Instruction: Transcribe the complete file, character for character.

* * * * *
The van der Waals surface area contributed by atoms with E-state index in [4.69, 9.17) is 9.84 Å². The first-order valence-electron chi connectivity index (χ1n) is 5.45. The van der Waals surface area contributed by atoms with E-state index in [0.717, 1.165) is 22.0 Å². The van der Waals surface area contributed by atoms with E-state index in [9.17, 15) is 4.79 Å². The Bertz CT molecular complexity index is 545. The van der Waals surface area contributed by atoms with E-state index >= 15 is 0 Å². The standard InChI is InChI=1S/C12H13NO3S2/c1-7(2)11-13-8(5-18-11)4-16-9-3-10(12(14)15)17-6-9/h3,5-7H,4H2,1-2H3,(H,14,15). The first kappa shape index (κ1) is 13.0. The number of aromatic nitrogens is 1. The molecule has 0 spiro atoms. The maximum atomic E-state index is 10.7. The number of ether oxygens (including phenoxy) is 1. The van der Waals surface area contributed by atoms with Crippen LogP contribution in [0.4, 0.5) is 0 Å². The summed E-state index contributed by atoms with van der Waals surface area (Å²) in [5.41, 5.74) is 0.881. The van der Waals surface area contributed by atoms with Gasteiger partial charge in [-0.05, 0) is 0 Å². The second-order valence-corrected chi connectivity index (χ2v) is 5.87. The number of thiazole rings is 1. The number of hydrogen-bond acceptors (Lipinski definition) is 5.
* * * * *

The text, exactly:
The van der Waals surface area contributed by atoms with E-state index in [4.69, 9.17) is 9.84 Å². The first-order valence-electron chi connectivity index (χ1n) is 5.45. The van der Waals surface area contributed by atoms with E-state index in [0.717, 1.165) is 22.0 Å². The van der Waals surface area contributed by atoms with E-state index in [9.17, 15) is 4.79 Å². The Bertz CT molecular complexity index is 545. The van der Waals surface area contributed by atoms with E-state index >= 15 is 0 Å². The standard InChI is InChI=1S/C12H13NO3S2/c1-7(2)11-13-8(5-18-11)4-16-9-3-10(12(14)15)17-6-9/h3,5-7H,4H2,1-2H3,(H,14,15). The first kappa shape index (κ1) is 13.0. The number of aromatic nitrogens is 1. The molecule has 0 spiro atoms. The maximum atomic E-state index is 10.7. The number of ether oxygens (including phenoxy) is 1. The van der Waals surface area contributed by atoms with Crippen LogP contribution in [0.4, 0.5) is 0 Å². The summed E-state index contributed by atoms with van der Waals surface area (Å²) in [5.41, 5.74) is 0.881. The van der Waals surface area contributed by atoms with Gasteiger partial charge in [-0.05, 0) is 0 Å². The second-order valence-corrected chi connectivity index (χ2v) is 5.87. The number of thiazole rings is 1. The number of hydrogen-bond acceptors (Lipinski definition) is 5.